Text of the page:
GLOBAL DEFENSE MARKET

New Small Wide Area Sensor in Development

8/1/2015
By Yasmin Tadjdeh
 
Logos Technologies is developing a new ultra-small wide-area motion imagery sensor system, known as Redkite, that can be fastened onto an aircraft to give government agencies persistent intelligence, surveillance and reconnaissance data over an area the size of a city.

The sensor is stored inside an aerodynamic pod that weighs less than 35 pounds. It can be attached to helicopters, light planes and tactical drones, such as TigerSharks, Shadows and Blackjacks, said Gus Moore, program manager for Redkite.

“Many of our competitors currently have systems which are much larger and … require much larger platforms or specifically modified platforms” to operate, he said. “Instead of something that can be added to the platforms that exist in the agency’s fleet they end up being a platform and system of their own right.”

The system operates as high as 12,000 feet, he said. From that vantage point, the sensor can see out about four kilometers in diameter. Redkite collects about one terabyte worth of data per hour, he said.

“We take all of that data and we run it through automated processing that’s built into the sensor itself so it rides on the aircraft,” he said. Using a secure data link, that information can be transferred to users on the ground.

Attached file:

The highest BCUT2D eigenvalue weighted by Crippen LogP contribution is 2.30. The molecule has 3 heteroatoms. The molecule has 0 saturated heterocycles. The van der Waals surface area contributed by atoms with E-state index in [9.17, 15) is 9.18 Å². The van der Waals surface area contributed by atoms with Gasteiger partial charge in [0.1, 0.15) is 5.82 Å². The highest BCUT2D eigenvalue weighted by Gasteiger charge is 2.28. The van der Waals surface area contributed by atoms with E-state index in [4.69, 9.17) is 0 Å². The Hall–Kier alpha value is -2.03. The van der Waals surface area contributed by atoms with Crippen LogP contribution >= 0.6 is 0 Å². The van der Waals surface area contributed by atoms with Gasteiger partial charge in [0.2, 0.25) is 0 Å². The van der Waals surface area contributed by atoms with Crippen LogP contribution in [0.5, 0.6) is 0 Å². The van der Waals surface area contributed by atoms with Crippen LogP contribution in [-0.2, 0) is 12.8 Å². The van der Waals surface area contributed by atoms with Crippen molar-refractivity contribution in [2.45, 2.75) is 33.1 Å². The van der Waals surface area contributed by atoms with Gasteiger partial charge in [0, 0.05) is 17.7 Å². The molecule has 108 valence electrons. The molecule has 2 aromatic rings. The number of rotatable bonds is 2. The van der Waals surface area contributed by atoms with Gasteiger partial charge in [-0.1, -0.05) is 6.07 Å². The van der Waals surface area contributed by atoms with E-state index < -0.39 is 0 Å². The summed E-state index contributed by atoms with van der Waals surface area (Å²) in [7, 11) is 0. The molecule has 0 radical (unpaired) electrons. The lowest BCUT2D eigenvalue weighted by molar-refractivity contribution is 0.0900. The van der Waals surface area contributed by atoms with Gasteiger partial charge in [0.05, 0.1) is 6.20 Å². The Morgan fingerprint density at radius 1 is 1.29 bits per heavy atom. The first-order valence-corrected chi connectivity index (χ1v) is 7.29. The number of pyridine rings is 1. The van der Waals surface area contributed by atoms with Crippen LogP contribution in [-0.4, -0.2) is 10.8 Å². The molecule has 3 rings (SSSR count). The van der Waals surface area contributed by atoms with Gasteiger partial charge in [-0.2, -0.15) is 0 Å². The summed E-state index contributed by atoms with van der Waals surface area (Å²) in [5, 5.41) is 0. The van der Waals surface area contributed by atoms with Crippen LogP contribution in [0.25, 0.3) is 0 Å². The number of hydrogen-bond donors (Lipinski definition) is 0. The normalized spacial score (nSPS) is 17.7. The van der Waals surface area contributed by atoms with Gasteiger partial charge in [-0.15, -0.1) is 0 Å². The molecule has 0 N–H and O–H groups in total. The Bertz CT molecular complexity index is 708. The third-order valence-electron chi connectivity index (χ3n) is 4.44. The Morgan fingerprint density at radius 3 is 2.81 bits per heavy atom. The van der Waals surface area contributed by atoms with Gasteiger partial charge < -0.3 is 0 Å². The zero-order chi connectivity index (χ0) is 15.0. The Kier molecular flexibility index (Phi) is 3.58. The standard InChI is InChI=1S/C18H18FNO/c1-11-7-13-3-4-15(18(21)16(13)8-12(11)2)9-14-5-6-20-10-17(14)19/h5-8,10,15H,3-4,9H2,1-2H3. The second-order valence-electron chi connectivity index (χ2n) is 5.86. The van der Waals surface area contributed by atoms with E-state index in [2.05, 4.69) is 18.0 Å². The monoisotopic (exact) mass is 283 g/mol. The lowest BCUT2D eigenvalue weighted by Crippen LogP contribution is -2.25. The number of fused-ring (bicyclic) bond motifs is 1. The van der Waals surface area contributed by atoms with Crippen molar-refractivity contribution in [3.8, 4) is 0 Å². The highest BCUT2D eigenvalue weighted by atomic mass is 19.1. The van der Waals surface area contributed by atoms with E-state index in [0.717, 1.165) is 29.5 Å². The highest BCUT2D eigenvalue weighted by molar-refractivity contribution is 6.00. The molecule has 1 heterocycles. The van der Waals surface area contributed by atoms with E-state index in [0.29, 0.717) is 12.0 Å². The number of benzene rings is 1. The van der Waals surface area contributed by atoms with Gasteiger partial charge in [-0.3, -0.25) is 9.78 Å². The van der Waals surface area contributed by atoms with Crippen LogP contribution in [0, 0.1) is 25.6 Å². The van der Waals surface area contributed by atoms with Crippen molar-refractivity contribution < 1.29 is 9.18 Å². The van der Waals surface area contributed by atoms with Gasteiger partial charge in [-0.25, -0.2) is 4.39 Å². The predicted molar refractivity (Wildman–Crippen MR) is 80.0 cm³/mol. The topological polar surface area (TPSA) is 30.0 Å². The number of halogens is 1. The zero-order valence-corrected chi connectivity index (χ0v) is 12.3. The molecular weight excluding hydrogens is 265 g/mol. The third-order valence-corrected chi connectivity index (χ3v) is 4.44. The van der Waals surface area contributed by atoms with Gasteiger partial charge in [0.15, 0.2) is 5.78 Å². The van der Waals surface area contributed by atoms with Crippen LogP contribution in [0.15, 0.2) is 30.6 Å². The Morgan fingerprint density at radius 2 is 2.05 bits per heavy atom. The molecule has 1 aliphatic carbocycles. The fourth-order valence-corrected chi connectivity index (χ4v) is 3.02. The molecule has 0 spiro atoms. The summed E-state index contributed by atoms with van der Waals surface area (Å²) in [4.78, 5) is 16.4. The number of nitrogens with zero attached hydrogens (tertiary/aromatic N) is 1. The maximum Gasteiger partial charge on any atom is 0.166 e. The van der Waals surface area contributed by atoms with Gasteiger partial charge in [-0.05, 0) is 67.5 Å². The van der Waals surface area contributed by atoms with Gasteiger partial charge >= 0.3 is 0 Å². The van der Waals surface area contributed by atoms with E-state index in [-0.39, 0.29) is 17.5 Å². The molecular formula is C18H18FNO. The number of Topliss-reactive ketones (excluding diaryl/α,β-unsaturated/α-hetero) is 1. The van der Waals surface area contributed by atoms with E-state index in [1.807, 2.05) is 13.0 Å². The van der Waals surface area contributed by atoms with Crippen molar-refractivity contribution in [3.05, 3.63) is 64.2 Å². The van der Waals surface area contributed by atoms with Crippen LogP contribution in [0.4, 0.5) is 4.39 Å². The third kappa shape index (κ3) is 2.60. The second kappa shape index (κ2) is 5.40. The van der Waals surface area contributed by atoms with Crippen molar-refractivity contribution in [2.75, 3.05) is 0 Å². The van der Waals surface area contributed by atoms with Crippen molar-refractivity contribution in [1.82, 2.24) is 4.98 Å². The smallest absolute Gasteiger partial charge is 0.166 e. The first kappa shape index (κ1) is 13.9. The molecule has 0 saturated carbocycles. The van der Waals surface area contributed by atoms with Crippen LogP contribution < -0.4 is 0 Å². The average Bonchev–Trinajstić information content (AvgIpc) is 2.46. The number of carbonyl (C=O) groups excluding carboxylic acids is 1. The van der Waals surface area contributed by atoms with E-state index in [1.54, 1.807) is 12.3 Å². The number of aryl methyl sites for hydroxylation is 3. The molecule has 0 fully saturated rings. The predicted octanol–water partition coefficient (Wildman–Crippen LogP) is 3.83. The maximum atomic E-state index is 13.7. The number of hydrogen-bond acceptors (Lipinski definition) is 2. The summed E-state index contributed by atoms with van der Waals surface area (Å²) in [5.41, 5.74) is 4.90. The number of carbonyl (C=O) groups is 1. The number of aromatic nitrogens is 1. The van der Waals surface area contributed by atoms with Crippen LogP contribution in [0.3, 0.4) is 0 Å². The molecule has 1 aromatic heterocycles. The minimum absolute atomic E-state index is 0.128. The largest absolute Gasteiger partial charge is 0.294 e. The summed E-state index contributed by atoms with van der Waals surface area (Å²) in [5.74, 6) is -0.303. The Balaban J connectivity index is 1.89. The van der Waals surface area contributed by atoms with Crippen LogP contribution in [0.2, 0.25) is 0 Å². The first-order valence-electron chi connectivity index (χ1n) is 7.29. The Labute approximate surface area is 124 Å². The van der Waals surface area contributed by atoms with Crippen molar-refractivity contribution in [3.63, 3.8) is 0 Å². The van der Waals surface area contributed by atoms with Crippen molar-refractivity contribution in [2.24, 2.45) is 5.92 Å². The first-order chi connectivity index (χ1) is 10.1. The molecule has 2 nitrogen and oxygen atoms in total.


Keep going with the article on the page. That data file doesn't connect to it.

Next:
Law enforcement agencies would be ideal customers, Moore said. The system can autonomously track vehicles or individuals in a particular area based on “rules” established by the user. They can be alerted when there is movement in a certain area or when a target has left a designated space, for example.

Drug enforcement agencies have expressed interest in the system, he added.

“We’re not talking about using it to look for individual dealers or the like,” Moore said. “We’re talking more about identifying over time transport networks, safe houses … [and] distribution and storage nodes.”

The company is currently running tests on the system and plans to have it ready for delivery in 2016, he said. It will cost less than $1 million, he added.

Topics: C4ISR, Sensors, Science and Engineering Technology

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